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Driving simulator aids road safety research

Media release

Curtin-Monash Accident Research Centre (C-MARC) and independent road research body ARRB Group today unveiled one of the most advanced driving simulators in the Southern Hemisphere.

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Officially launched by the Deputy Premier and Minister for Road Safety in Western Australia, the Honourable Liza Harvey MLA, the simulator is housed at Curtin University’s Technology Park campus.

The CKAS Mechatronics simulator will enable C-MARC and ARRB to undertake highly sophisticated driver behaviour and road infrastructure research with private sector automotive researchers from all around Australia.

Professor Lynn Meuleners, Director of C-MARC, and Dr Paul Roberts, ARRB Group Principal Behavioural Scientist, said the simulator capsule with 360-degree ‘full-wrap-around’ visuals contained a fully functioning Kia car, with genuine transmission, clutch, brake, accelerator and power steering systems.

“The simulator recreates the forces, loads, sounds and feel of real-world driving and will be used for road safety research such as driver distraction and autonomous driving,” Professor Meuleners said.

Researchers can control and manipulate variables including the behaviour of virtual traffic and pedestrians, weather conditions, and road design.

“Drivers are exposed to hazardous situations in a systematic way in a safe environment, free of crash risk and physical harm, which is difficult to study in a natural driving environment,” Professor Meuleners said.

“The simulator’s program standardises drivers’ experiences, meaning they can be repeated and participants can drive under exactly the same conditions.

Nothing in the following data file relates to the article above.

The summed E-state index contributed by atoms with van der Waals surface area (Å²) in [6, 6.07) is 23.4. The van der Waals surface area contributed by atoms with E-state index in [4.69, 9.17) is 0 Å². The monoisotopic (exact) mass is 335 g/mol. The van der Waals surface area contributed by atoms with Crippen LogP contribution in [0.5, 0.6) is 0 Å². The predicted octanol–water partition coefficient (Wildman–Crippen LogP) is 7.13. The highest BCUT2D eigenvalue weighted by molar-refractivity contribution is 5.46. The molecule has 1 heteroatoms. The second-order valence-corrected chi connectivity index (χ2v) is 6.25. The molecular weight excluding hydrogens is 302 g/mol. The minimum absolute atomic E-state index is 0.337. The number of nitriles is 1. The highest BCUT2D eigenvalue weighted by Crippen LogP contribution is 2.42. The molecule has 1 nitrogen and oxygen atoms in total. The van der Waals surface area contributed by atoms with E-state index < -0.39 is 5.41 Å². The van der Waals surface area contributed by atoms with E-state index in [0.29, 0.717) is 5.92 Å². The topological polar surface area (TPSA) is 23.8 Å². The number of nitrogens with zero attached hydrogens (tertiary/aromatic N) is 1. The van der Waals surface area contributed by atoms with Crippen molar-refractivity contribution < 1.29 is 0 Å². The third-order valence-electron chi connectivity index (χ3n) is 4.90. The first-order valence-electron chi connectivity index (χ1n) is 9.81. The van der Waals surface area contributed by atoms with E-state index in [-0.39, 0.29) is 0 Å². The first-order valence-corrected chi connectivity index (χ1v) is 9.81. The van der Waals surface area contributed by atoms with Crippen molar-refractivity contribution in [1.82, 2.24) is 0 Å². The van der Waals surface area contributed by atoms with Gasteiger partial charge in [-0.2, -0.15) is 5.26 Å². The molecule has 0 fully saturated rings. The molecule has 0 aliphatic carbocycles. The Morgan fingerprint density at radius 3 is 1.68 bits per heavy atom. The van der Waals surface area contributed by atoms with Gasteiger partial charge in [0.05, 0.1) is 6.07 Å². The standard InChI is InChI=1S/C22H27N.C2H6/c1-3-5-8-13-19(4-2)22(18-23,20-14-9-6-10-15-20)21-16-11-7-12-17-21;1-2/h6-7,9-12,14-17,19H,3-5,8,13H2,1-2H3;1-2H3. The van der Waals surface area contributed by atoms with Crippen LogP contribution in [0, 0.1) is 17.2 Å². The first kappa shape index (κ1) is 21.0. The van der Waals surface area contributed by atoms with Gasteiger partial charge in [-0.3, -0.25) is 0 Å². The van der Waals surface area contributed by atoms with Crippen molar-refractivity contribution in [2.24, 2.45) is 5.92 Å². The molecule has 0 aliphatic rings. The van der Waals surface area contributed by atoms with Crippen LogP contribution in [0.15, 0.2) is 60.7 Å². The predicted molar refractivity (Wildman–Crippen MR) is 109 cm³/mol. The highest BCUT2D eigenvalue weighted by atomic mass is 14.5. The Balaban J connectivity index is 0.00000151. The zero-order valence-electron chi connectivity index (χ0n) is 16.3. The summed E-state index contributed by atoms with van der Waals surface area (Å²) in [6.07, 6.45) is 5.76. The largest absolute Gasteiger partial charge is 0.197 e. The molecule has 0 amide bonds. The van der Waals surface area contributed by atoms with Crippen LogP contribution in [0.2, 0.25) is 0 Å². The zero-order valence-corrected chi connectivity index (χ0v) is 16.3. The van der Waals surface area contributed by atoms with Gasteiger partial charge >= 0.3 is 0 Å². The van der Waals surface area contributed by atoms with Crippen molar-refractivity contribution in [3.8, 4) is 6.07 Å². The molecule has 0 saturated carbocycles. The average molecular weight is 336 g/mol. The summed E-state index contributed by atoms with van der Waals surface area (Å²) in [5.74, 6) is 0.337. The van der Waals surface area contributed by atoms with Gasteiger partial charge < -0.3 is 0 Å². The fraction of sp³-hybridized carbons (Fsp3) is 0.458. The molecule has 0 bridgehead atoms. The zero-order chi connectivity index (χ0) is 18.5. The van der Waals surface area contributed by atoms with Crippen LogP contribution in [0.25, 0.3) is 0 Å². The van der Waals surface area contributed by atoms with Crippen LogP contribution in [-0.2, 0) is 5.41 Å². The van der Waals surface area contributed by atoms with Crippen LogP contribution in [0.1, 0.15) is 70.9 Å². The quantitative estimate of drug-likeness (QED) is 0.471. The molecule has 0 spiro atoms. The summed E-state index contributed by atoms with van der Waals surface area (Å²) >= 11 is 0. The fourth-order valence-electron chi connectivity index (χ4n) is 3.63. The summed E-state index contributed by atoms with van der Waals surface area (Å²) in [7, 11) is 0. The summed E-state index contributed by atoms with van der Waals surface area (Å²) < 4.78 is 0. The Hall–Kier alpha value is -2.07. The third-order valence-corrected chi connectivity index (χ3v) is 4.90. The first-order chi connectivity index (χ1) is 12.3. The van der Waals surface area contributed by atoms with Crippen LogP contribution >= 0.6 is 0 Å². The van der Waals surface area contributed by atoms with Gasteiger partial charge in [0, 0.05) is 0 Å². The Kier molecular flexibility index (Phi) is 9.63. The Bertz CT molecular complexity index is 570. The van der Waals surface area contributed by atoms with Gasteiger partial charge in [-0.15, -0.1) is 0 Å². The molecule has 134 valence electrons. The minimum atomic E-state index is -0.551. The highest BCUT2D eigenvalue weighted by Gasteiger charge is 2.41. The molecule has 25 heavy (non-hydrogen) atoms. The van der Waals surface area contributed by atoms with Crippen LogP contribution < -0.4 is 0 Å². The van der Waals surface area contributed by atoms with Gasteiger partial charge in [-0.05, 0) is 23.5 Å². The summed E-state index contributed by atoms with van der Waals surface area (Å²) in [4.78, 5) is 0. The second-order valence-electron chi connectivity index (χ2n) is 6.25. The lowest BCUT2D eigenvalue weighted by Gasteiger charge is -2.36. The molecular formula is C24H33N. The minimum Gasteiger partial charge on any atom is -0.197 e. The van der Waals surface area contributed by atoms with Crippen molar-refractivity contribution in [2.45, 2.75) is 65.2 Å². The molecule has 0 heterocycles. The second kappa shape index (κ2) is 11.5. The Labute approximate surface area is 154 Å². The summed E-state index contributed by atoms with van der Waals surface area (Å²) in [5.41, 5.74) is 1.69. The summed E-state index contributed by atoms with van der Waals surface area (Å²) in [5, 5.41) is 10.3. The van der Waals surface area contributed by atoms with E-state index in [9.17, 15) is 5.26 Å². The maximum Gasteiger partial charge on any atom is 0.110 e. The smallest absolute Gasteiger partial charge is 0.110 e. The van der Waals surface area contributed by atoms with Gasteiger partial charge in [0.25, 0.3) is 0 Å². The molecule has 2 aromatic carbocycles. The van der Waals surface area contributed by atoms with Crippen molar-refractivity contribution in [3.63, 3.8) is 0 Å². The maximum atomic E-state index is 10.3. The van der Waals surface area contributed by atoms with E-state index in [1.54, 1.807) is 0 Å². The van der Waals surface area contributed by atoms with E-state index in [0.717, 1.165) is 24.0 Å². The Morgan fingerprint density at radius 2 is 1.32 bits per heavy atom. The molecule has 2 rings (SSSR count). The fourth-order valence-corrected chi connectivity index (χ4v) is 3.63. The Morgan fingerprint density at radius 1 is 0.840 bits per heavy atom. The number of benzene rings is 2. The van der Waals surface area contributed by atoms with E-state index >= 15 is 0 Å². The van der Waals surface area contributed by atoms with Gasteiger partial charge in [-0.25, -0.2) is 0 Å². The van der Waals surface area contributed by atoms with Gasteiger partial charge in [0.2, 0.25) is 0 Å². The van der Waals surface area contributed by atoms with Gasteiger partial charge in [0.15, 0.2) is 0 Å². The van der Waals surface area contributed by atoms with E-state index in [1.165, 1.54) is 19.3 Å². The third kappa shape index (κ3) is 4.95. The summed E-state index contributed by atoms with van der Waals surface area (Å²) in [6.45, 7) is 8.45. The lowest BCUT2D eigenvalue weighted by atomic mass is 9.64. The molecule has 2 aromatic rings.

“This is important so we can collect accurate data for a range of research projects including testing novel road layouts, assessing driver distraction from roadside advertising, as well as studying at-risk groups such as young and older drivers.”

Dr Paul Roberts, ARRB Group Principal Behavioural Scientist, said the simulator was already gaining attention from road authorities, transport companies and other researchers looking to investigate subjects like innovative road designs, fatigue and distraction.

“While it’s impossible to truly mimic the characteristics of real-world driving, this simulator comes very close thanks to its cutting-edge audio, visual and motion technology that creates a completely immersive experience for the driver,” Dr Roberts said.

“The advantage over naturalistic research for example, is the ability to study multiple drivers under multiple conditions, in a highly sensitive and controlled environment. We’re able to test things like driver distraction issues in vehicles with driverless technology, for example, without needing to put the driver or car at risk, or even build the driverless car for that matter.”

ARRB Group and Curtin University have jointly provided funding for the simulator and the collaboration brings together researchers from multiple disciplines, including road safety, engineering, ophthalmology, psychology, physiology and mathematics.